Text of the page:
A rocket lawyer has just been named one of the most successful immigration lawyers in the world, a title which means he’s earned the right to call himself a rocket.

Daniel Johnson, 44, is best known for representing clients who have gone through the legal system but who now face the prospect of deportation.

“I’ve worked with some of the highest profile cases in the country, and it’s really gratifying to see that this has been recognised by the courts,” Mr Johnson told the ABC’s Lateline program.

“The only thing that’s more gratifying than having to deal with an individual who’s been here a long time and is not necessarily on the radar of the system is seeing that their case is now being heard.”

Mr Johnson has been working with people from Central America, the Middle East, and the Asia-Pacific region for more than 20 years, and is now one of only five lawyers in Australia working on immigration cases.

He said his clients were often facing extreme circumstances, such as family reunification, and could be forced to leave their homes.

“It’s really quite challenging and I’ve had to work really hard to get it right,” he said.

“They don’t have a choice but to make it to Australia because it’s a much more attractive destination, particularly for children.”

I’ve seen a lot of young people leave their home countries and travel across the world to find a new life, and I think that’s one of our biggest problems.

Immigration Minister Peter Dutton has said he is “extremely proud” of Mr Johnson, and praised him for his work. “

So it’s not just for the young people who come here but for all those other people who have to deal in the future.”

Immigration Minister Peter Dutton has said he is “extremely proud” of Mr Johnson, and praised him for his work.

“He has been a true asset to our community for many years, having worked on many of the greatest immigration cases of the last 20 years,” Mr Dutton said.

He also thanked Mr Johnson for his hard work and dedication.

“His work on behalf of asylum seekers and asylum seekers on the basis of humanitarian concerns has been very commendable,” he told ABC Radio.

“If you look at his work and his credentials, you can see why he’s one our top ten.” “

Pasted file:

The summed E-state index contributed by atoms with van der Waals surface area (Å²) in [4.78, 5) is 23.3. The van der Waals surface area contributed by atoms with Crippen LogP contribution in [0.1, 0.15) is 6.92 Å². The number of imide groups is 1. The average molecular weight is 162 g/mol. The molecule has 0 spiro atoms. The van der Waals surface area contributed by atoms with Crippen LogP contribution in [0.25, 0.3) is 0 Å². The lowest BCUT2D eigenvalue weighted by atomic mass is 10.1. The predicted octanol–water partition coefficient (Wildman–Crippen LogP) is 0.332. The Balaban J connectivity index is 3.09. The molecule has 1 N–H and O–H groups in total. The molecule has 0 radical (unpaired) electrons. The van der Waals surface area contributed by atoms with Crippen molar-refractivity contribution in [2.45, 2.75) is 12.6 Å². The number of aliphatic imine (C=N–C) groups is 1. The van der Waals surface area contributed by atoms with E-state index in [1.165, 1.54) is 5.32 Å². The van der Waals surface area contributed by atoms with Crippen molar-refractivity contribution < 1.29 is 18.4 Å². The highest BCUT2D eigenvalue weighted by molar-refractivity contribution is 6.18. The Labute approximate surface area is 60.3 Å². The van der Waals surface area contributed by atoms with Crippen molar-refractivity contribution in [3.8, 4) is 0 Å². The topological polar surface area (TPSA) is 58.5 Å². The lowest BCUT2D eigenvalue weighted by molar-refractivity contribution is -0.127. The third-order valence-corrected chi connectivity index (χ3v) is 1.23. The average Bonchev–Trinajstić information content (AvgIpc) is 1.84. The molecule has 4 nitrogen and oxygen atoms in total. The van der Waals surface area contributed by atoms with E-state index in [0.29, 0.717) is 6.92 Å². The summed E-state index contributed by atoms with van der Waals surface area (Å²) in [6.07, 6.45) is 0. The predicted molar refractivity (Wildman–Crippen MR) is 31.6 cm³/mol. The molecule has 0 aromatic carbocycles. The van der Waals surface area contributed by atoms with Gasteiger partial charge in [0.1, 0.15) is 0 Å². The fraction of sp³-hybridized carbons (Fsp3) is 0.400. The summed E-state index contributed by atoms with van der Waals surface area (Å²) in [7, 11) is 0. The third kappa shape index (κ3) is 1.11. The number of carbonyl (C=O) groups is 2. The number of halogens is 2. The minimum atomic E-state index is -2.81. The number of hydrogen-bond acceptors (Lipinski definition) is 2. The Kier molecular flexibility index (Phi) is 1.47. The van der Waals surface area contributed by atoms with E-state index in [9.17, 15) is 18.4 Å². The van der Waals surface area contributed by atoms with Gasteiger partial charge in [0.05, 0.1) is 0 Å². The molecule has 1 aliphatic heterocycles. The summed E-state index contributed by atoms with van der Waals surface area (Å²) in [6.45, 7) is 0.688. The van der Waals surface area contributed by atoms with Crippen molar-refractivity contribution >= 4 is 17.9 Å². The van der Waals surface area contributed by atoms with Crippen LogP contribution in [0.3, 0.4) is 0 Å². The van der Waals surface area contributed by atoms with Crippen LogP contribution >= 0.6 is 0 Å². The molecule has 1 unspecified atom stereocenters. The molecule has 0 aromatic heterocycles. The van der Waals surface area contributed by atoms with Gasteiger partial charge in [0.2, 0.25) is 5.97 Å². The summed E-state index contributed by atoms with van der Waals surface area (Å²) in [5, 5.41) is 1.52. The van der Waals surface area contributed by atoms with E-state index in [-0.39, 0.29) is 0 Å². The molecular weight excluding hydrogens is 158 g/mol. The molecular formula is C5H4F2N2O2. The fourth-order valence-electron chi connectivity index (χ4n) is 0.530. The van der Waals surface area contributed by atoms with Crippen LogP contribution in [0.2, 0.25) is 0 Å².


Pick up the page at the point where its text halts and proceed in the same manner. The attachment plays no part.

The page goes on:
Immigration lawyers on the rise, with numbers rising for the first time Since 2009, the number of immigration lawyers on Australia’s radar has risen by almost 20 per cent, with a record 961 in the past 12 months, according to the Australian Bar Association. “

If you look at his work and his credentials, you can see why he’s one our top ten.”

Immigration lawyers on the rise, with numbers rising for the first time Since 2009, the number of immigration lawyers on Australia’s radar has risen by almost 20 per cent, with a record 961 in the past 12 months, according to the Australian Bar Association.

In the past six months, the numbers have grown by 30 per cent in the first two years of the financial year, and more than 40 per cent since January.

It’s not uncommon for lawyers to work on immigration issues in remote areas.

In some remote communities, the legal profession is particularly popular, but in other remote areas, it’s more difficult to find work, and there are few opportunities to practise in areas where people are more vulnerable.

Immigration lawyers said the rise in cases had a lot to do with the Government’s policy of allowing asylum seekers to stay in Australia until they had a decision about their future.

“People are coming out of the asylum system because of the Government policy and the policy of the previous government, and that’s really where the increase is,” said Steven Wilson, chief executive of the Immigration Lawyers Association.

Mr Wilson said there was a large backlog of asylum cases and the government was trying to speed up the processing of those cases. “

But when they have an opportunity to do so, the increase in the numbers has gone through.”

Mr Wilson said there was a large backlog of asylum cases and the government was trying to speed up the processing of those cases.

“What we’ve seen is a real increase in asylum cases.

The backlog has gone up by 50 per cent,” he explained.

“There’s a big increase in people coming out, but people are also coming in and saying, ‘I’ve been told this case is in the backlog, so I’m going to go back and work on it, and if I do it in a timely manner, I can come back here and finish it’.”